A reader writes: Why don't you just tell us the story and let us make up our own mind about all that?
Well, perhaps I will, at that. The story I am about to relate concerns a man called Martin Trapp, who was an expert on showbiz history. You know how these days it has became very fashionable to be an expert on showbiz history without actually being a showbiz person?
A reader writes: Is that a real question or a rhetorical one? Do you want us to answer it, or just to accept it as a trick of style?
No, it's just a trick of style, or a stylistic device, as I would prefer to call it. The fact of the matter is that we have now come to look back on the golden era of showbiz, especially American showbiz, as a, well, a golden era, and therefore the era of George and Ira Gershwin, Benny Goodman and Artie Shaw, Frank Sinatra and Peggy Lee, the Boswell Sisters and the Marx Brothers, has attracted copious historians who have dubbed the whole showbiz world as...
A reader suggests: The Land of Hope and Crosby?
Very nice. I like that. I'll remember that and maybe use it. Now, will you shut up?
A reader writes: No.
This showbiz world, which has become known as the Golden Age of Showbiz, has attracted its own gang of chroniclers and experts. To be an expert on the history of musicals might once upon a time have been considered a sign of effeminacy in a man. Nowadays it is considered almost as respectable as being a chef or a hairdresser. You get people who are experts on the history not just of musicals, but of animated cartoons, of comedy scriptwriting, of film musicals, of songwriting, of silent films and...
A reader interrupts: Yes, yes, we get the point. Benny Green, Mark Steyn, Gerald Kaufman, Sheridan Morley and so on. None of them can sing a note but they can all tell you which song comes from which musical.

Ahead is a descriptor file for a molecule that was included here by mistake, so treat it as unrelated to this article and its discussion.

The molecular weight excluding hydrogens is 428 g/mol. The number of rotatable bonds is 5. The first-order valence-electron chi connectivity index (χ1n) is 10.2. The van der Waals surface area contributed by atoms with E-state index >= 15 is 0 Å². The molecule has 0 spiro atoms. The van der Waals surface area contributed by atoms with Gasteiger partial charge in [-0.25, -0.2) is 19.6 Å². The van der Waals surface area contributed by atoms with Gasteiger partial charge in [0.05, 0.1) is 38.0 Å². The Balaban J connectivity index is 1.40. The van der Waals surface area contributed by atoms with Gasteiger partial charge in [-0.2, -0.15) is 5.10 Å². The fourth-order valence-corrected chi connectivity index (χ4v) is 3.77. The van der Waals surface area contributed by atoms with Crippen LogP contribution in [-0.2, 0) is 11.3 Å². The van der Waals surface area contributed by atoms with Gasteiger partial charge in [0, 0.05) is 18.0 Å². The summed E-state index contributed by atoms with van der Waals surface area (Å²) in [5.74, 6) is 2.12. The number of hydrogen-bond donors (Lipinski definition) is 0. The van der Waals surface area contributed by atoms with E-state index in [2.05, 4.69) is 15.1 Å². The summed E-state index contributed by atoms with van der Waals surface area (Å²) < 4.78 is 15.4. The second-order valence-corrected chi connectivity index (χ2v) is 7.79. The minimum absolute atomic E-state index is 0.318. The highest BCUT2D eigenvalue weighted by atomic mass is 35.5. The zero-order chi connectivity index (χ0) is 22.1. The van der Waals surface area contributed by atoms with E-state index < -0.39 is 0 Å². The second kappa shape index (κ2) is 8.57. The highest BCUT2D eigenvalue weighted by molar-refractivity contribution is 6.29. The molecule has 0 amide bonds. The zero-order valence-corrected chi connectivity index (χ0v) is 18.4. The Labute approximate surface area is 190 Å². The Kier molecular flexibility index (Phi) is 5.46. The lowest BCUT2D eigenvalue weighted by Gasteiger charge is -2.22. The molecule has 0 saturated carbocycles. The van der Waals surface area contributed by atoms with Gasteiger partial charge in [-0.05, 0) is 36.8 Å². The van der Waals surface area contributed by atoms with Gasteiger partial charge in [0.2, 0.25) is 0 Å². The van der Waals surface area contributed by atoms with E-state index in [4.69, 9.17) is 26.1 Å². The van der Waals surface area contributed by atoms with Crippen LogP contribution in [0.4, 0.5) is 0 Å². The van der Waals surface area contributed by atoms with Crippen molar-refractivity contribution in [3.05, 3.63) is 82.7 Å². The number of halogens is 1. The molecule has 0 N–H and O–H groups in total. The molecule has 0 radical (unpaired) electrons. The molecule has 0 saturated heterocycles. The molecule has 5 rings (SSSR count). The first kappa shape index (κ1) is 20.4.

Don't forget Larry Adler. Larry Adler not only knows all those things but he was there as well.
A reader contributes: And George Gershwin was usually on hand to say, "Only you could have said that, Larry!"
Be that as it may, there was a man called Martin Trapp who was one of the best all-round historians of the era. He had written a life of Harold Arlen, done a history of Jack Benny and compiled a glossary of musicals which had never made it to Broadway. He was in short a walking encyclopaedia and a pain in the neck to sit beside at mealtime. He was also much in demand on places like Kaleidoscope...
A reader starts losing his nerve: For God's sake get on with it! We're over halfway through and you haven't started the story yet!
But most of all Martin Trapp was in demand for obituaries and death notices. Whenever a survivor from the golden age of showbiz died, Martin Trapp could be called on to supply a glowing tribute, a reasonable but radiant resume, a heartfelt hymn of praise for someone whose like we shall not see again, a last icon from the great days of whatever it was. Martin's trade was in other people's demise.
A reader starts getting pedantic: Shouldn't that be "demises"?
No. Well, maybe it should be, but who cares? In any case, Martin Trapp may never have known the golden age of showbiz personally, any more than A L Rowse had personally known Shakespeare's epoch or... or...
A reader tries to help out: ...Or Shakespeare had known A L Rowse's times?
Quite so. But Martin Trapp did at least live in a golden age of obituaries. And one day he became possessed by a tremendous desire to know what people would say about him when he died. He longed to know what HIS obituary would look like.
A reader writes: But surely he could only know that if he died?
Yes, indeed. Or, of course, if he faked his own death.
A reader writes: And did he?
Find out tomorrow. And try to keep quiet next time.Reuse content